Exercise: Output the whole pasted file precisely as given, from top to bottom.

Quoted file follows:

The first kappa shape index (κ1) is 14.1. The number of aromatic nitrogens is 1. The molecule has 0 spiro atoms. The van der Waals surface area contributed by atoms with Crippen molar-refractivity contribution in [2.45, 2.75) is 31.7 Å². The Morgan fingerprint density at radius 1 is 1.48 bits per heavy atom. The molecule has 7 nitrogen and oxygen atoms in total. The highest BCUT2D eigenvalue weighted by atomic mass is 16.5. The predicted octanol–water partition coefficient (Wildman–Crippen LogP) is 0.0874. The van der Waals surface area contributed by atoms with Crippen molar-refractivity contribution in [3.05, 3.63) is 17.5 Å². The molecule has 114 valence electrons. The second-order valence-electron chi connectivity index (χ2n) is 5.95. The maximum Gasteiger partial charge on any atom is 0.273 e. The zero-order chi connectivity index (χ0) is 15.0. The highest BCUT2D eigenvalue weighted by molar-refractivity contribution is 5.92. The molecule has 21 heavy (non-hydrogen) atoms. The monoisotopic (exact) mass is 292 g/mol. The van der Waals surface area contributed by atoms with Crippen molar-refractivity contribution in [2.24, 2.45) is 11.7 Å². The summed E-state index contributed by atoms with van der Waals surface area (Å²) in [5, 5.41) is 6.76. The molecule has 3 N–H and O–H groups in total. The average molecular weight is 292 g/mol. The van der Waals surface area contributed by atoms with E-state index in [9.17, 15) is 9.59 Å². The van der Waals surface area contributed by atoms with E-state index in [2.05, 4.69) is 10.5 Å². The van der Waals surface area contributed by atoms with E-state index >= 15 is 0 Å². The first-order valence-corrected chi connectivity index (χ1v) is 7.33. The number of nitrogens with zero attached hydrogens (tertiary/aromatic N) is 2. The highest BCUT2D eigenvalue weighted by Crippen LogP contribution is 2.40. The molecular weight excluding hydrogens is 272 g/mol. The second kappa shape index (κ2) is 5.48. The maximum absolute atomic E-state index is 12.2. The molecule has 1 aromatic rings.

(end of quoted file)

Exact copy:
The first kappa shape index (κ1) is 14.1. The number of aromatic nitrogens is 1. The molecule has 0 spiro atoms. The van der Waals surface area contributed by atoms with Crippen molar-refractivity contribution in [2.45, 2.75) is 31.7 Å². The Morgan fingerprint density at radius 1 is 1.48 bits per heavy atom. The molecule has 7 nitrogen and oxygen atoms in total. The highest BCUT2D eigenvalue weighted by atomic mass is 16.5. The predicted octanol–water partition coefficient (Wildman–Crippen LogP) is 0.0874. The van der Waals surface area contributed by atoms with Crippen molar-refractivity contribution in [3.05, 3.63) is 17.5 Å². The molecule has 114 valence electrons. The second-order valence-electron chi connectivity index (χ2n) is 5.95. The maximum Gasteiger partial charge on any atom is 0.273 e. The zero-order chi connectivity index (χ0) is 15.0. The highest BCUT2D eigenvalue weighted by molar-refractivity contribution is 5.92. The molecule has 21 heavy (non-hydrogen) atoms. The monoisotopic (exact) mass is 292 g/mol. The van der Waals surface area contributed by atoms with Crippen molar-refractivity contribution in [2.24, 2.45) is 11.7 Å². The summed E-state index contributed by atoms with van der Waals surface area (Å²) in [5, 5.41) is 6.76. The molecule has 3 N–H and O–H groups in total. The average molecular weight is 292 g/mol. The van der Waals surface area contributed by atoms with E-state index in [9.17, 15) is 9.59 Å². The van der Waals surface area contributed by atoms with E-state index in [2.05, 4.69) is 10.5 Å². The van der Waals surface area contributed by atoms with E-state index >= 15 is 0 Å². The first-order valence-corrected chi connectivity index (χ1v) is 7.33. The number of nitrogens with zero attached hydrogens (tertiary/aromatic N) is 2. The highest BCUT2D eigenvalue weighted by Crippen LogP contribution is 2.40. The molecular weight excluding hydrogens is 272 g/mol. The second kappa shape index (κ2) is 5.48. The maximum absolute atomic E-state index is 12.2. The molecule has 1 aromatic rings.